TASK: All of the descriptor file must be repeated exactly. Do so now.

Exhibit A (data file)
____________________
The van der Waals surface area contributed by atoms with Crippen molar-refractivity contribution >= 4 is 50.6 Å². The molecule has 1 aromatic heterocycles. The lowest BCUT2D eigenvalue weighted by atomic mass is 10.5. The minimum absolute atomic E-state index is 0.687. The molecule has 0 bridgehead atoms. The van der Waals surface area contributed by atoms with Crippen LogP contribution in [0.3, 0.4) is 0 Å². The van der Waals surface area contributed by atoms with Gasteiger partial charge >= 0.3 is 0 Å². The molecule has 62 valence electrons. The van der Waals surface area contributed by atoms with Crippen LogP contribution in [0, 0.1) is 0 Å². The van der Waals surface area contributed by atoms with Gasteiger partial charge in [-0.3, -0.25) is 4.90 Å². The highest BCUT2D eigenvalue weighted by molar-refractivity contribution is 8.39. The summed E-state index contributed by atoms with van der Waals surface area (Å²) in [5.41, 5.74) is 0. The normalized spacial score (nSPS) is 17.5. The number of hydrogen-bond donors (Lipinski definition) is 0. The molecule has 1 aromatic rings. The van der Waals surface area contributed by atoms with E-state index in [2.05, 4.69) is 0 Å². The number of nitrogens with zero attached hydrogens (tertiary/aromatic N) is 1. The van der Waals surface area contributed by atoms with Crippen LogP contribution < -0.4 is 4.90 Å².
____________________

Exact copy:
The van der Waals surface area contributed by atoms with Crippen molar-refractivity contribution >= 4 is 50.6 Å². The molecule has 1 aromatic heterocycles. The lowest BCUT2D eigenvalue weighted by atomic mass is 10.5. The minimum absolute atomic E-state index is 0.687. The molecule has 0 bridgehead atoms. The van der Waals surface area contributed by atoms with Crippen LogP contribution in [0.3, 0.4) is 0 Å². The van der Waals surface area contributed by atoms with Gasteiger partial charge >= 0.3 is 0 Å². The molecule has 62 valence electrons. The van der Waals surface area contributed by atoms with Crippen LogP contribution in [0, 0.1) is 0 Å². The van der Waals surface area contributed by atoms with Gasteiger partial charge in [-0.3, -0.25) is 4.90 Å². The highest BCUT2D eigenvalue weighted by molar-refractivity contribution is 8.39. The summed E-state index contributed by atoms with van der Waals surface area (Å²) in [5.41, 5.74) is 0. The normalized spacial score (nSPS) is 17.5. The number of hydrogen-bond donors (Lipinski definition) is 0. The molecule has 1 aromatic rings. The van der Waals surface area contributed by atoms with E-state index in [2.05, 4.69) is 0 Å². The number of nitrogens with zero attached hydrogens (tertiary/aromatic N) is 1. The van der Waals surface area contributed by atoms with Crippen LogP contribution < -0.4 is 4.90 Å².